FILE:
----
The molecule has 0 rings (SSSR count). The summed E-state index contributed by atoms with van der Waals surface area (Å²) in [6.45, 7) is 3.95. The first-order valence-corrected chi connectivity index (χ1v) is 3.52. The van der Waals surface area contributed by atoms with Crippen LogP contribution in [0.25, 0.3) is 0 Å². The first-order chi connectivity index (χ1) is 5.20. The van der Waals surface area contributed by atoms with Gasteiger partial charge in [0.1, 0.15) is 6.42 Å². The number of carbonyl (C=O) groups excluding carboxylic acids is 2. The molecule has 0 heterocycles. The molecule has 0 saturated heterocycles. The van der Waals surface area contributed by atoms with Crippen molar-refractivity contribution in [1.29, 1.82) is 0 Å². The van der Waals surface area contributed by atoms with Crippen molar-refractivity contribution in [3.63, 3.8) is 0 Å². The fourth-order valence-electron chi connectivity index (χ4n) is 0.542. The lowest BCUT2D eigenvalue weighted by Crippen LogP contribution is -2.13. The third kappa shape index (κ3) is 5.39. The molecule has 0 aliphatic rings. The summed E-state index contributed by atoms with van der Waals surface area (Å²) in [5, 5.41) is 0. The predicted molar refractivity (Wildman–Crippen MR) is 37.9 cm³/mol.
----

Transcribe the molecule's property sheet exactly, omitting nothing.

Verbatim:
The molecule has 0 rings (SSSR count). The summed E-state index contributed by atoms with van der Waals surface area (Å²) in [6.45, 7) is 3.95. The first-order valence-corrected chi connectivity index (χ1v) is 3.52. The van der Waals surface area contributed by atoms with Crippen LogP contribution in [0.25, 0.3) is 0 Å². The first-order chi connectivity index (χ1) is 5.20. The van der Waals surface area contributed by atoms with Gasteiger partial charge in [0.1, 0.15) is 6.42 Å². The number of carbonyl (C=O) groups excluding carboxylic acids is 2. The molecule has 0 heterocycles. The molecule has 0 saturated heterocycles. The van der Waals surface area contributed by atoms with Crippen molar-refractivity contribution in [1.29, 1.82) is 0 Å². The van der Waals surface area contributed by atoms with Crippen molar-refractivity contribution in [3.63, 3.8) is 0 Å². The fourth-order valence-electron chi connectivity index (χ4n) is 0.542. The lowest BCUT2D eigenvalue weighted by Crippen LogP contribution is -2.13. The third kappa shape index (κ3) is 5.39. The molecule has 0 aliphatic rings. The summed E-state index contributed by atoms with van der Waals surface area (Å²) in [5, 5.41) is 0. The predicted molar refractivity (Wildman–Crippen MR) is 37.9 cm³/mol.